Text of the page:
The ED clinic was my internship for the CMHC program :) We're required to do a minimum of 2 semesters of internship, but I will actually have 4 semesters worth just because of how scheduling worked out.

Haha i doubt we are in the same program, the nearest ED clinic is 2 hours from me so i think its outside of internship range. but thats awesome that there is one near by you could use for your internship! And thats exactly the same thing that happens to me! I almost wonder if you know any undergrad professors there you could talk to. Most undergrad professors have PhD's in psych/clinical stuff it seems like, or more of them do.  I definitely feel you about being unsupported from professors, i went to one who i thought I related to pretty well to try and talk over potential future plans and whether a PhD is the right option for me (i'm super bad at stats and math, so idk if i could handle however many stats classes are needed), and she said basically the same thing as the rest of the professors did, which frustrates me because i want them to at least entertain the option of my getting a PhD in Counseling Psych, rather than immediately shut it down. My undergrad professors were so supportive and willing to talk over my goals (even if they were brutally honest about if they thought i couldnt do something or get into a certain school, they would help make sure i knew all my options).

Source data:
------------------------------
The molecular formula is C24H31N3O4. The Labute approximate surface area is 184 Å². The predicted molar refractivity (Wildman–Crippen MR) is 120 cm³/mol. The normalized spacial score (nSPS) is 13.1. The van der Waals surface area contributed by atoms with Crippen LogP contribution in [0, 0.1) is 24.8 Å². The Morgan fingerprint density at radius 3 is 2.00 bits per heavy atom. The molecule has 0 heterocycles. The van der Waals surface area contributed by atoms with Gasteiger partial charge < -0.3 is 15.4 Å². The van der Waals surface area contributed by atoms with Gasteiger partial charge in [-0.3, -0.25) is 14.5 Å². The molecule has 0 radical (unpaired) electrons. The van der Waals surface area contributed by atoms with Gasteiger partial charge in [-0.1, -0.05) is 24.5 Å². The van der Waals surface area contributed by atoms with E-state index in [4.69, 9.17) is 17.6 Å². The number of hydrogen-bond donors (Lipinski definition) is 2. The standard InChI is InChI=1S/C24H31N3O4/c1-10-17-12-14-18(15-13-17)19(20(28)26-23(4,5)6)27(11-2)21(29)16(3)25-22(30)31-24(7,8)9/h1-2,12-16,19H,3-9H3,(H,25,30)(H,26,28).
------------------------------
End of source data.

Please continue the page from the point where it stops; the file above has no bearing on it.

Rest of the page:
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I had a sub 3.0 undergrad GPA (but did a Masters), not so much as a poster when I applied, but got into a fully funded decent program. 

Don't let the weaknesses in your application be your main story when you apply. Hit them hard with what your strengths are and apply intelligently (e.g. to labs that would be a good fit with your research experience/interests).